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I was sitting in a large auditorium

with a hundred or so other students, listening to a lecture on philosophy by a remarkable professor, when I realized there wasn’t a thing in that room that was “natural.”



I searched around for a leaf or twig.

There was not even a clod of earth, blade of grass, bird, chipmunk or leaf.

I was there, in wide-eyed innocence, seeking some measure of The Truth.

Many of us, when we enter the halls of academia, are seeking to find answers to life’s biggest questions.

And this professor was exceptionally inspiring, which bespoke the large number of students in his Philosophy class.

None of us had to be there. It wasn’t a “required” course.

Professor Trapp had a reputation for his illuminating lectures.

Still, while I profited greatly from his lectures, my real pursuit of The Truth took me outdoors.


A Peek Beneath the Veil

One day I was chatting with another seeker.

She and I chatted as we walked across the campus lawn, which was not very large for this was a city university. I was not alone with my “big questions.” She too was curious.

She was a lovely, intelligent, self-confident Catholic girl who was also in a couple other of my classes.

We were discussing some fine points of philosophy that we had just heard in Professor Trapp’s lecture. I wanted to put them into the context of politics, for I was interested in “changing the world.”

Somehow we got around to Jesus. Back then I had a lot of trouble with religion.

I also was fond of spouting off sharp little epithets I picked up from books, so I quoted the British philosopher, David Hume.

“While it is contrary to our experience for miracles to be true; it is not contrary to our experience for testimony about them to be false.”

Bill 10_600 (2)I stated my position, that, “Yes, Jesus was a very inspiring political leader, but he certainly was not the Son of God.”

She listened politely while, in my swaggering pedantry, I “explained” how Jesus was born at a particular period of history, under the autocratic, oppressive rule of Roman Emperors.

I went on about Jews being subjected to Roman tyranny waiting passionately for the coming of the Messiah to relieve their suffering.

I said, “Wasn’t Jesus just Johnny-on-the-spot during this unique confluence of historical events? But, don’t we tend to see what we want to see?”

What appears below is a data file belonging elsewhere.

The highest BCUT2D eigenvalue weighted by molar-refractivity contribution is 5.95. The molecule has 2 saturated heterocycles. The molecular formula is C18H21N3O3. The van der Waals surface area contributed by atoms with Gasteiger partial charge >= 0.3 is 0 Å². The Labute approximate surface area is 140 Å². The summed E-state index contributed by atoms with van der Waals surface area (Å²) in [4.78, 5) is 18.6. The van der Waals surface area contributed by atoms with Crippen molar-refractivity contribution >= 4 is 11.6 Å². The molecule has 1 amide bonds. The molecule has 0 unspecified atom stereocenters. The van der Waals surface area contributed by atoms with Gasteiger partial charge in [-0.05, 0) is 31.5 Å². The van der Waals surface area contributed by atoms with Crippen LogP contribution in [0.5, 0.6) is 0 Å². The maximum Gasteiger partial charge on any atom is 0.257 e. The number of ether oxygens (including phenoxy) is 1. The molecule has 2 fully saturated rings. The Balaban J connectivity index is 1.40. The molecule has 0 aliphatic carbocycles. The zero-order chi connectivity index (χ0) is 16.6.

“That certainly is true,” she said.


I was on a roll

I said, “Jesus did not have to walk on water, turn water into wine or raise the dead to convince anyone of his political power.”

“That’s true,” she said.

And to my point, “Jesus was certainly a strong, courageous and good man.”

She smiled and nodded.

“Isn’t it even more inspiring to believe Jesus was a great leader who gave himself so totally to ‘the cause of righteousness’ that he allowed himself to become a martyr?”

“Good way of seeing it,” she said.

“The crucifixion should have been the end of his crusade,” I said. “But it was just the beginning of his world-wide influence, that Jesus called followers to lift the burdens of the poor, the sick, persecuted and weak. And he urged all of us to love our enemies. Wasn’t that a great political strategy?”

“Yes,” she said, “the hope and joy of Easter follows the darkness of his crucifixion on Good Friday.”

I warmed to the discussion, having made what I thought strong arguments. It seemed I was winning her over to my point of view.

I felt the exhilaration of the spring breeze as we moseyed along barefoot in the grass, shoes in our hands.

This sort of “discussion” as I called it, was much freer than dull as dust textbooks.


My Denouement

“It is the political inspiration of this good man, Jesus,” I said, “and his power of goodness, that spread across the world for two thousand years.”

She was looking down at the grass as we walked, a soft smile on her lips.

“But don’t you see,” I said, “our culture has vested its image of Jesus with what it wants to believe – magic and miracles – to get what they secretly want from life?”

We ambled along in the balmy afternoon sunshine.

My lovely friend let flutter from her lips quite innocently, “So what is it you call a miracle?”

The question floated out upon the spring air more like the twittering of a chickadee than a philosophical question.

I ruminated as though chewing a blade of grass.